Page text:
The musical instrument is indeed an extension of one's self. An expression of spirituality, of sensuality, of the caverns of one's very soul. It's a whole manifestation of a musician's character, not only in its physical beauty, but in the soulful release that emerges from the smooth caressing of the frets, the crisp rim shot between the beats and the gratifying growls that carry out into the crowd. Up from the stage, the profound depths of a musician's essence arise and take shape, bellowing with passion and emotion. Never was this more apparent than on a recent Saturday night in Maplewood, when a phenomenal blues trio stepped onstage at The Rock. Welcome Pete Kavanaugh and Zookeeper.
As the band name suggests, the primitive, almost animalistic nature of the blues was captured, harnessed and released by each member on that stage. It was an exciting demonstration of skill and talent and raw emotion that drew people in toward the brilliant lights and the driving, thrilling sound. The intensity pouring out from the band began to ricochet and reverberate, until everyone in the room was grooving.
Zookeeper was tight. Every phrase hit like a brick and every note shattered any notion that these guys were "just the opening band" for G.B. Leighton. They wowed the audience with creative and insightful original jams and a noteworthy selection of cover tunes that produced shrieks of nostalgia from the crowd. An enthusiast of classic blues and rock myself, I was amazed and delighted at their vast knowledge of truly effectual grooves. From obscure Dead Head hits to characteristic Muddy Waters jams, Pete Kavanaugh and Zookeeper offered an exceptional interpretation of each tasty number.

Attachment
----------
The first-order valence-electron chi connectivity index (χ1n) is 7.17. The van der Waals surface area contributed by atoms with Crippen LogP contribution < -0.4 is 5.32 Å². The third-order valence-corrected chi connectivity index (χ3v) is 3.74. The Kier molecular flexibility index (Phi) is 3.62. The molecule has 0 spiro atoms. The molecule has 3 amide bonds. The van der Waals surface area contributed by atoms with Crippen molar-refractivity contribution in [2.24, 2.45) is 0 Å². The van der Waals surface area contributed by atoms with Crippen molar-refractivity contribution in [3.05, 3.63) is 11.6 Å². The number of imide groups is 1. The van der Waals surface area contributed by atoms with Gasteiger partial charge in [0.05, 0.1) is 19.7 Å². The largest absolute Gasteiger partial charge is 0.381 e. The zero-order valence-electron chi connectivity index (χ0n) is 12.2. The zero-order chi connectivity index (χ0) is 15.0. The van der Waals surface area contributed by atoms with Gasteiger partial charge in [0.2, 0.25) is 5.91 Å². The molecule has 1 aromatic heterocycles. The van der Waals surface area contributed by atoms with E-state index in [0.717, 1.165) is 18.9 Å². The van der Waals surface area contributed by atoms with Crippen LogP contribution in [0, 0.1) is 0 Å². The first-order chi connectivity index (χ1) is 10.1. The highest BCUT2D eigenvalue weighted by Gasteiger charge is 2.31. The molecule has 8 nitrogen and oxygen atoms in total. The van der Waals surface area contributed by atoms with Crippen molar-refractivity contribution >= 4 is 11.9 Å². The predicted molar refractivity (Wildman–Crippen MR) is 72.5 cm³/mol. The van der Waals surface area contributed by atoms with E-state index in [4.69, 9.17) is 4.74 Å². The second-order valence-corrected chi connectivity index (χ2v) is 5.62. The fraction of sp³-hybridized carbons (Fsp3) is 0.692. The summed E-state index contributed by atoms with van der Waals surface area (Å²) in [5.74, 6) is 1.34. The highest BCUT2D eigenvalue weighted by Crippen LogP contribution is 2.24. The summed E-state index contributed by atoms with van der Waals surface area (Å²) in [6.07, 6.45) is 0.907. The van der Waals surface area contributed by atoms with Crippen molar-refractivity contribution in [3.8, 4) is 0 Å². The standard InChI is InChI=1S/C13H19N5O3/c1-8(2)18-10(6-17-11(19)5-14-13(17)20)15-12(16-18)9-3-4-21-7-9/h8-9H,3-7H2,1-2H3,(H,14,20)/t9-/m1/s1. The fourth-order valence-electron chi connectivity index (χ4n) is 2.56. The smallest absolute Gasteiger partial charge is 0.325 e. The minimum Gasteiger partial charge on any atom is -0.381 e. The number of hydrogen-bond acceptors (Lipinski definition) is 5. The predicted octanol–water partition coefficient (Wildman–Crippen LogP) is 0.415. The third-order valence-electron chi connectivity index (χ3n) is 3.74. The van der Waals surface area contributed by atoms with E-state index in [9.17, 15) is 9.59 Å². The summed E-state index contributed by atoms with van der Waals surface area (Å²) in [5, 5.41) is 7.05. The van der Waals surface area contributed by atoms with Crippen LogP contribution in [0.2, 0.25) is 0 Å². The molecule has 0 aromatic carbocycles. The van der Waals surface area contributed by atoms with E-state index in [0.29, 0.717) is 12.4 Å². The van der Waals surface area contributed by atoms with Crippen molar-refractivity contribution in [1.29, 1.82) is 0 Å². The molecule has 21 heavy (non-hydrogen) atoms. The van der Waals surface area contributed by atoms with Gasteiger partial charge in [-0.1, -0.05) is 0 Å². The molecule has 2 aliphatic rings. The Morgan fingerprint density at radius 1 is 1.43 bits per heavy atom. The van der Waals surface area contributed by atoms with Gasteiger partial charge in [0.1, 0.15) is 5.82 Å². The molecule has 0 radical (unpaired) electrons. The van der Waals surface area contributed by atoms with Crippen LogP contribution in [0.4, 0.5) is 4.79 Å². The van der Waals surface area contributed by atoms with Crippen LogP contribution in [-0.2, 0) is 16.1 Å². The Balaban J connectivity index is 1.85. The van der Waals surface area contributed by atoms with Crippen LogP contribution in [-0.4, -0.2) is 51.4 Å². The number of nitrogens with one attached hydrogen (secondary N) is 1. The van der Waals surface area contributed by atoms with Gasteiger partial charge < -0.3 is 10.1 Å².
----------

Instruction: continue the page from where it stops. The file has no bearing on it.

Their stage presence was poles apart from any blues act I've seen in recent times. Watching front man Pete Kavanaugh during his guitar solos swept me up in a tornado of emotion. His curious facial expressions rose and fell with the octaves and left me thirsty for the next set. Smoldering next to him on stage were renowned drummer Mike Dubois and bassist Nick Salisbury, who piped their intensity into scorching renditions of songs like Robert Johnson's "Stop Breakin' Down" and Slim Harpo's "Hip Shake". Outstanding versions of rock classics by The Allman Brothers, Lynyrd Skynyrd and The Doors brought the audience to its feet as well. The enthusiastic crowd, the spacious sound stage, the vitality and synergy of the band - all key ingredients in this delicious recipe.
With each member bringing such a unique presence to the room, it's no wonder they left this listener in beautiful awe on the drive back to the city. Pete Kavanaugh on the passion that releases from the stage: "It's like jumping off a cliff every time you go into that space. It's so exhilarating! You want to get to that point where you're almost part of the crowd, feeling what they're feeling".
Recreating the energy and locking in on the spirit and meaning behind each groove - that's what the band does best. They play their share of blues and rock standards that shake rooms all across the Twin Cities, but Pete truly feels that playing more minor cuts from artists like Albert King, Sonny Boy Williamson and John Lee Hooker is more passionate. "I grew up listening mostly to B sides of hit albums. I've always found that that's where an artist's true soul is - what they really felt and wanted to get across."